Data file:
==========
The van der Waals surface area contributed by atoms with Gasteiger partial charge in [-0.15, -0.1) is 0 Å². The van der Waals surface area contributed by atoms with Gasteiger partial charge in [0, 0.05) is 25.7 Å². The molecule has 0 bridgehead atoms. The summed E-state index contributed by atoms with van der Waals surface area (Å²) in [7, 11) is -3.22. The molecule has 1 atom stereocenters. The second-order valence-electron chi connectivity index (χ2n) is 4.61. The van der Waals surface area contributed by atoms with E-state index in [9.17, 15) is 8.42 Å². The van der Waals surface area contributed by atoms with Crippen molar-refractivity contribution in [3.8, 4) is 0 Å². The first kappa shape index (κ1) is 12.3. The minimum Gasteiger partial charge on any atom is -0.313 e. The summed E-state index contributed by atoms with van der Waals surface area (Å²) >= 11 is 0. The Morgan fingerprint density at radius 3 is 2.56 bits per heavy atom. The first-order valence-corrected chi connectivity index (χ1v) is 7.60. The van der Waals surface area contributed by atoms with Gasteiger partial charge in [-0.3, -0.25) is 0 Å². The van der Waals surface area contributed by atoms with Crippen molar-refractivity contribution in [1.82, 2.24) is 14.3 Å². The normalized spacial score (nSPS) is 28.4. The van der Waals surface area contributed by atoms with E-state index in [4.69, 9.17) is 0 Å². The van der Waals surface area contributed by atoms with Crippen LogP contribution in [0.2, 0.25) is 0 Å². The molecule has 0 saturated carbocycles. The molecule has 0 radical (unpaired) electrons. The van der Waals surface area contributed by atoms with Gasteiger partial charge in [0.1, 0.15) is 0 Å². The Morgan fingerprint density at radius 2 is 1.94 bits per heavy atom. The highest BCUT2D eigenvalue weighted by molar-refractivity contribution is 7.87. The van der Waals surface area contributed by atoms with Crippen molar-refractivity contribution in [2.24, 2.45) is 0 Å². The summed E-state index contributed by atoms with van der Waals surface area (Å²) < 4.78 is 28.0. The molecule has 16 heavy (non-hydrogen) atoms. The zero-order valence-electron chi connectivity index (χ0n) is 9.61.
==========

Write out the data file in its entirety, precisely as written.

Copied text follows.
The van der Waals surface area contributed by atoms with Gasteiger partial charge in [-0.15, -0.1) is 0 Å². The van der Waals surface area contributed by atoms with Gasteiger partial charge in [0, 0.05) is 25.7 Å². The molecule has 0 bridgehead atoms. The summed E-state index contributed by atoms with van der Waals surface area (Å²) in [7, 11) is -3.22. The molecule has 1 atom stereocenters. The second-order valence-electron chi connectivity index (χ2n) is 4.61. The van der Waals surface area contributed by atoms with E-state index in [9.17, 15) is 8.42 Å². The van der Waals surface area contributed by atoms with Crippen molar-refractivity contribution in [3.8, 4) is 0 Å². The first kappa shape index (κ1) is 12.3. The minimum Gasteiger partial charge on any atom is -0.313 e. The summed E-state index contributed by atoms with van der Waals surface area (Å²) >= 11 is 0. The Morgan fingerprint density at radius 3 is 2.56 bits per heavy atom. The first-order valence-corrected chi connectivity index (χ1v) is 7.60. The van der Waals surface area contributed by atoms with Gasteiger partial charge in [-0.3, -0.25) is 0 Å². The van der Waals surface area contributed by atoms with Crippen molar-refractivity contribution in [1.82, 2.24) is 14.3 Å². The normalized spacial score (nSPS) is 28.4. The van der Waals surface area contributed by atoms with E-state index in [4.69, 9.17) is 0 Å². The van der Waals surface area contributed by atoms with Crippen LogP contribution in [0.2, 0.25) is 0 Å². The molecule has 0 saturated carbocycles. The molecule has 0 radical (unpaired) electrons. The van der Waals surface area contributed by atoms with Gasteiger partial charge in [0.1, 0.15) is 0 Å². The Morgan fingerprint density at radius 2 is 1.94 bits per heavy atom. The highest BCUT2D eigenvalue weighted by molar-refractivity contribution is 7.87. The van der Waals surface area contributed by atoms with Crippen molar-refractivity contribution in [2.24, 2.45) is 0 Å². The summed E-state index contributed by atoms with van der Waals surface area (Å²) < 4.78 is 28.0. The molecule has 16 heavy (non-hydrogen) atoms. The zero-order valence-electron chi connectivity index (χ0n) is 9.61.